Teresa Palmer on why ANYTHING IS POSSIBLEThe Aussie actress overcame her fear of water when filming Point Break by concentrating hard—on becoming a mermaid.
Born in Adelaide, Australia, Teresa Palmer always knew she was destined for Los Angeles living. The 29-year-old mom of one has worked hard to establish herself as a Hollywood actress, but never more so than in Point Break, an action-packed remake of the 1990s Keanu Reeves classic in which she stars with Édgar Ramirez, Luke Bracey and Ray Winstone. Meditation, mindfulness, motherhood and mermaids all helped her go deeper than she ever thought possible.
THE RED BULLETIN: Your son has the same name as one of the main characters in Point Break. Is that a coincidence?
TERESA PALMER: Yes, as my son was born before we started shooting the film. But both were named for the same reason: In Buddhism, Bodhi means “enlightenment.”
So one of the main stars in an action-packed blockbuster is linked to Buddhist enlightenment?
In Point Break, Bodhi follows the beat of his own drum. He knows it’s important to love yourself and follow your own path. It’s a philosophy that my husband and I and our close friends follow.
Was it difficult to find that path? After your parents’ divorce, you lived with your manic-depressive mother in social housing, which can’t have been easy …
I certainly didn’t have a traditional upbringing, but that helped me find my grounding. Having to rely on myself equipped me to navigate through life’s peaks and valleys. But in the past I also made a lot of decisions out of a sense of fear. Instead of having faith in myself, I looked for comfort in external places.
What do you mean by external places?
Relationships, mainly. I found comfort in other people, not in myself. I found it in my career and the attention I was getting from being an actor. All these fleeting and unstable things. But when I started cultivating self-love, I recognized that this was the only way to move through life in a healthy and conscious way. That was thanks to my husband. He taught me to break out of the old patterns.
What do you have to do to adopt that mindset?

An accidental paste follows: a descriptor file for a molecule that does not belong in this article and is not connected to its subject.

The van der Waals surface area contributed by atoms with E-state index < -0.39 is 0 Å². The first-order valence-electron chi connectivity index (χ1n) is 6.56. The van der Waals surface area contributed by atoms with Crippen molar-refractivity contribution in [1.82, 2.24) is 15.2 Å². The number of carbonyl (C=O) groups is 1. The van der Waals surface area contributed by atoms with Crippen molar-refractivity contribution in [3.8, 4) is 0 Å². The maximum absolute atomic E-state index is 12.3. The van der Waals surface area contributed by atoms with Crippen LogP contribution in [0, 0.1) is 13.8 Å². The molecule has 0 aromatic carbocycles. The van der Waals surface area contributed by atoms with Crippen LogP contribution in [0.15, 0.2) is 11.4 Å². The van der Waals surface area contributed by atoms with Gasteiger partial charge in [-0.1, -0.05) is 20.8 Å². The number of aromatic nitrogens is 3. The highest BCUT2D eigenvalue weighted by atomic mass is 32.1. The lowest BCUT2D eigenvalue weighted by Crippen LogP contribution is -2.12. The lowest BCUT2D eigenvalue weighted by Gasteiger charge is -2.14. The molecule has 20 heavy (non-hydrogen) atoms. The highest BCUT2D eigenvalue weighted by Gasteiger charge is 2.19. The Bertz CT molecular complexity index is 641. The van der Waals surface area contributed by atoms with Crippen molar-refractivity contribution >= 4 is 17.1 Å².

I read books, I meditate and I surround myself with people who live consciously and think in a similar way to me. I also practice mindfulness.
How does that help you?
I had a pretty transformative experience when I was shooting Point Break. I had to act 20 feet below the surface of the water for three hours with weights strapped to my legs, despite the fact I’ve never been comfortable in the sea. They’d only remove the weights while filming. And we didn’t have any oxygen tanks in the scene.
Wait … you were underwater without oxygen?
When you were running out of breath, you gave a sign and someone dived down with an air cylinder. It was really scary. Because you knew that when you panicked, you couldn’t go straight up to the surface. Otherwise your lungs would explode. It was quite a mental challenge for me.
How did you cope with your fear of water in such an intense situation?
First, I meditated. I learned to understand that my fear was to do with experiences in my childhood and how to let go of that fear. It also helped that I was trained by a freediving champion. She was like a mermaid underwater, so calm and peaceful. I focused on wanting to transform into her. And I thought of giving birth to my son, which happened just before we started shooting the movie, and which was a really empowering experience.
So you work with the power of your imagination?
Yes. I’ve believed in the power of my intuition since I was a teenager. When I was 15, I wrote in my journal: “I’m going to star in films, I’m going to be represented by the William Morris Agency, have babies and a husband and live in Los Angeles.” And that’s how it happened. There’s such magic in the world. Anything is possible. My grandmother taught me that, and it’s something I’ll pass on to my children.